Find top k frequent words in real time data stream



I am trying to solve an algorithms problem using java tree set.

The problem as follows:

Find top k frequent words in realtime data stream.

Implement three methods for Topk Class:

TopK(k). The constructor.
add(word). Add a new word.
topk(). Get the current top k frequent words.

And my thought was to use a hashmap to remember frequencies and a treeset as a buffer.

My implementation passed most of the case, except one:

TopK(10)
add("aw")
add("fb")
add("fb")
topk()

The answer supposed to be [fb,aw] but now it’s [fb,aw, fb] However, my code passed test case like:

    TopK(10)
    add("iiiiii")
    add("fb")
    add("fb")
    topk()

and

TopK(10)
add("fb")
add("fb")
topk()

I have no idea what’s wrong, so I printed some value when the comparator is called. It gave me this:

 aw aw
11111111
fb aw
33333333
fb aw
33333333
fb aw
222222222
fb aw
222222222

Which means, the second “fb” was compared to “aw” twice and the comparator is done. I spent hours to debug and I have found nothing so far.

Here is my implementation:

public class TopK {
    int size;
    HashMap<String, Integer> map;
    TreeSet<String> seen;
    public TopK(int k) {
        // do intialization if necessary
        size = k;
        seen = new TreeSet<String>(new Comparator<String>(){
            @Override
            public int compare(String str1, String str2){
                System.out.println(str1 + " "+ str2);
                if (str1.equals(str2)){
                    System.out.println("11111111");
                    return 0;
                }
                // important !https://www.jiuzhang.com/qa/7646/
                // 128 以后integer就不同了
                int number1 = map.get(str1);
                int number2 = map.get(str2);
                if (number1 != number2){
                    System.out.println("222222222");
                    return map.get(str1) - map.get(str2);
                } else {
                    System.out.println("33333333");
                    return str2.compareTo(str1);
                }
            }
        });
        map = new HashMap<String, Integer>();
    }

    /*
     * @param word: A string
     * @return: nothing
     */
    public void add(String word) {
        // write your code here
        if (!map.containsKey(word)){
            map.put(word, 0);
        }
        map.put(word, map.get(word) + 1);

        if (seen.contains(word)){
            seen.remove(word);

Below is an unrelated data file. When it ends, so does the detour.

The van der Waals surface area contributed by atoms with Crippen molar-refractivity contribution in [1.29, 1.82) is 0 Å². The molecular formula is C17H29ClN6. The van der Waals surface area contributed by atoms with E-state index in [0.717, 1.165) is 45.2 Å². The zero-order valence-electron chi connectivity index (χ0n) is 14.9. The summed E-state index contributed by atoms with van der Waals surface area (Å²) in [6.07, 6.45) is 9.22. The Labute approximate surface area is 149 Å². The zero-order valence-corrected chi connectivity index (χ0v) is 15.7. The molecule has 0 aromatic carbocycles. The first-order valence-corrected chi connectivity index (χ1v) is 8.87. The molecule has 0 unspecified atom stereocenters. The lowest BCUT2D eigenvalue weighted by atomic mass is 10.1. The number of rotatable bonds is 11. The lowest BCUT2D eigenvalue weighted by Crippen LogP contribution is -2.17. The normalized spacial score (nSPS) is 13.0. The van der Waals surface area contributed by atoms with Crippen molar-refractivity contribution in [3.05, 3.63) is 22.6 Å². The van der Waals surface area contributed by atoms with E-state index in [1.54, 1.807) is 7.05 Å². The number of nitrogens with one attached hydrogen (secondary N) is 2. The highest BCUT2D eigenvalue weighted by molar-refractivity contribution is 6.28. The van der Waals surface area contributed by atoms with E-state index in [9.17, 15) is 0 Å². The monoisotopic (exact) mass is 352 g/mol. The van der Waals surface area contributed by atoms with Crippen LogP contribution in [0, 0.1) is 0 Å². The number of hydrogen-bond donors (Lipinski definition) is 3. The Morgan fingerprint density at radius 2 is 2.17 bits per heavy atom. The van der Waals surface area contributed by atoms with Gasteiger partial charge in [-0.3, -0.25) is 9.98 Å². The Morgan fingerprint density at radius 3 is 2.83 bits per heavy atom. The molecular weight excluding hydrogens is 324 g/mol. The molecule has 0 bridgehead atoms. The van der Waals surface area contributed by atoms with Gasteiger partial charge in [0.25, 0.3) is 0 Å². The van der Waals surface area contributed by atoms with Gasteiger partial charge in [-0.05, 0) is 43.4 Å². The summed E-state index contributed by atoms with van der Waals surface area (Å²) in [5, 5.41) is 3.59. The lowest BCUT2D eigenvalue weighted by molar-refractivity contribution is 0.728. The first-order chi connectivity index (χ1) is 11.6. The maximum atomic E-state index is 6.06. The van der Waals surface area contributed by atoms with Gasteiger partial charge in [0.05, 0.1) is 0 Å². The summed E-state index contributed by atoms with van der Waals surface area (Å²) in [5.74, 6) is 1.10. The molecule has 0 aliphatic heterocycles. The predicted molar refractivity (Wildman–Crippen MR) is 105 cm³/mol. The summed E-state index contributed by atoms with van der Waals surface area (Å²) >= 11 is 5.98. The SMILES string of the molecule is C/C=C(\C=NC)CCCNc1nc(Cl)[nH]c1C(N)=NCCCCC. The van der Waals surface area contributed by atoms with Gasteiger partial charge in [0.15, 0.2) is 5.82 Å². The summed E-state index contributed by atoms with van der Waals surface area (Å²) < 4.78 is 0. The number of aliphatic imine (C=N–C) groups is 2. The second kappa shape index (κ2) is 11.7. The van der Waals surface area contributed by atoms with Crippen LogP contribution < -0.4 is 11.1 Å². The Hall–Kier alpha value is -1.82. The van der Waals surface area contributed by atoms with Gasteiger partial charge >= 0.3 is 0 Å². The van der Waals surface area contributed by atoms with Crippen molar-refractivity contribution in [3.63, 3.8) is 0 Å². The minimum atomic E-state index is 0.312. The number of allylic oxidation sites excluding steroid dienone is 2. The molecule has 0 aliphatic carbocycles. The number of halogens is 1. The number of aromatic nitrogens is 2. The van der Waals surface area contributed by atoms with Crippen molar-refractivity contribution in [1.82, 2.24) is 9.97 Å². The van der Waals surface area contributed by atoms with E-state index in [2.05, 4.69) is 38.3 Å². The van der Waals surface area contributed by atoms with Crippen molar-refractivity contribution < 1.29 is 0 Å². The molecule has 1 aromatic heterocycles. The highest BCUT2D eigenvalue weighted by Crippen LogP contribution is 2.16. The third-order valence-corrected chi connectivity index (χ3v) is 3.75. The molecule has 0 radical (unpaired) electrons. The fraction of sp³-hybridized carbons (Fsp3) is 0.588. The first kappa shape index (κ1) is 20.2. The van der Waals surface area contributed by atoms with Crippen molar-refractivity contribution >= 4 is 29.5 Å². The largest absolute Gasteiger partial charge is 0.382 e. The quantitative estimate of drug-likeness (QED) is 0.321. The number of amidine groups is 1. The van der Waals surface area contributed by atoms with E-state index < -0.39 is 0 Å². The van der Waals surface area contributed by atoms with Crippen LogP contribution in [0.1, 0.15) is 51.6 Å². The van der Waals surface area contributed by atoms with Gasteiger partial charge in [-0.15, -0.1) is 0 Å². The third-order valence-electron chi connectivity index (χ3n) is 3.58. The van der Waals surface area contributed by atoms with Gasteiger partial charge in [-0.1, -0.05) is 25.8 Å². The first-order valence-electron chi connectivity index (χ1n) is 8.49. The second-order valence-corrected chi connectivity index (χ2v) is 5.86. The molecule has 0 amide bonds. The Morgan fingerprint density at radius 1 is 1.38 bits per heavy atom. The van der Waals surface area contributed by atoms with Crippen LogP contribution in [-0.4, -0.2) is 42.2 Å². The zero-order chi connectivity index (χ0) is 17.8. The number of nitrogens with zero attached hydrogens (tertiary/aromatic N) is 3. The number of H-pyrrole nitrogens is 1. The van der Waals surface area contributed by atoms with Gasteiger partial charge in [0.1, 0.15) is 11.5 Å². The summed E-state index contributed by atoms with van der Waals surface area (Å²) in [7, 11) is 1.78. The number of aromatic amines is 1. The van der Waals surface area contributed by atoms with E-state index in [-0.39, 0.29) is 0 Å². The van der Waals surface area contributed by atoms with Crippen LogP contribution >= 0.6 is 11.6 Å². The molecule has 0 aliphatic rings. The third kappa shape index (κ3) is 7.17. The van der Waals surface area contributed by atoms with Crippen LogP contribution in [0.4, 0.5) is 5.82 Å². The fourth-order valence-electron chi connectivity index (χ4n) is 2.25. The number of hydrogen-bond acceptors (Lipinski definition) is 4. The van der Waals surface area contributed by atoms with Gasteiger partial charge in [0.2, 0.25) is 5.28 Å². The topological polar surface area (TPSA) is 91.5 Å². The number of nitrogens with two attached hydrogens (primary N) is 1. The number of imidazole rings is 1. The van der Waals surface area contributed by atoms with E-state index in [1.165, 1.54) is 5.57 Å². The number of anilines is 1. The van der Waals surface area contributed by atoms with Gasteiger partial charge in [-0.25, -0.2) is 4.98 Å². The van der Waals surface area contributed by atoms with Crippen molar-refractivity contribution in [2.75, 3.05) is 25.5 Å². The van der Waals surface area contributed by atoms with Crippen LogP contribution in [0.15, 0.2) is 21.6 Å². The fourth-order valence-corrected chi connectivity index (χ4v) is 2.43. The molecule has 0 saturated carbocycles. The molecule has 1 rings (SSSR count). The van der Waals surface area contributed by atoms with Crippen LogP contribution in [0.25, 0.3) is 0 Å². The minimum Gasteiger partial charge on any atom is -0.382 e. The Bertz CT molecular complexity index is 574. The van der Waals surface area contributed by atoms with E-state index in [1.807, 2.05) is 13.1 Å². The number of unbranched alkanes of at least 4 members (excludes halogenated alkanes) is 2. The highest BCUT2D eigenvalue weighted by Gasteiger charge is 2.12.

seen.add(word);
        } else {
            seen.add(word);
            if (seen.size() > size){
                seen.pollFirst();
            }
        }
    }

    /*
     * @return: the current top k frequent words.
     */
    public List<String> topk() {
        // Write your code here
        List<String> results = new ArrayList<String>();
        Iterator it = seen.iterator();
        while(it.hasNext()) {
             String str = (String)it.next();
             results.add(0, str);
        }
        return results;
    }
}

Answer

Our first clue is that case:

aw
fb
fb

Fails but:

iiiii
fb
fb

Succeed.

This can happen only because of the line: return str2.compareTo(str1); – if the number of appearances are different order by string compare (this could be check easily – please do that).

The only explanation I can think of is the contains function of java TreeSet has “optimization” of searching only until where the element should be – if you have order and the element is not where it should be then consider it as none exist in the TreeSet (think about array that should be sort for checking for number you run in log(n) but no on all array – so if he exist in wrong position you will miss him).

Notice that you change the place where the element should be before checking the contains function. So let look at the 2th iteration – we have fb and aw both with value of 1 in the map. On the TreeSet the are as [fb,aw] (because string compare as explain before). Now you change the map and fb have value of 2 -> it should be in the last place but the contains function compare to aw and think it should be after it – but he is the last element so it assume fb does not exist and just add him -> That why you see 2 compares between fb and aw – one for the contain and one for the add.

Hope that was understandable….



Source: stackoverflow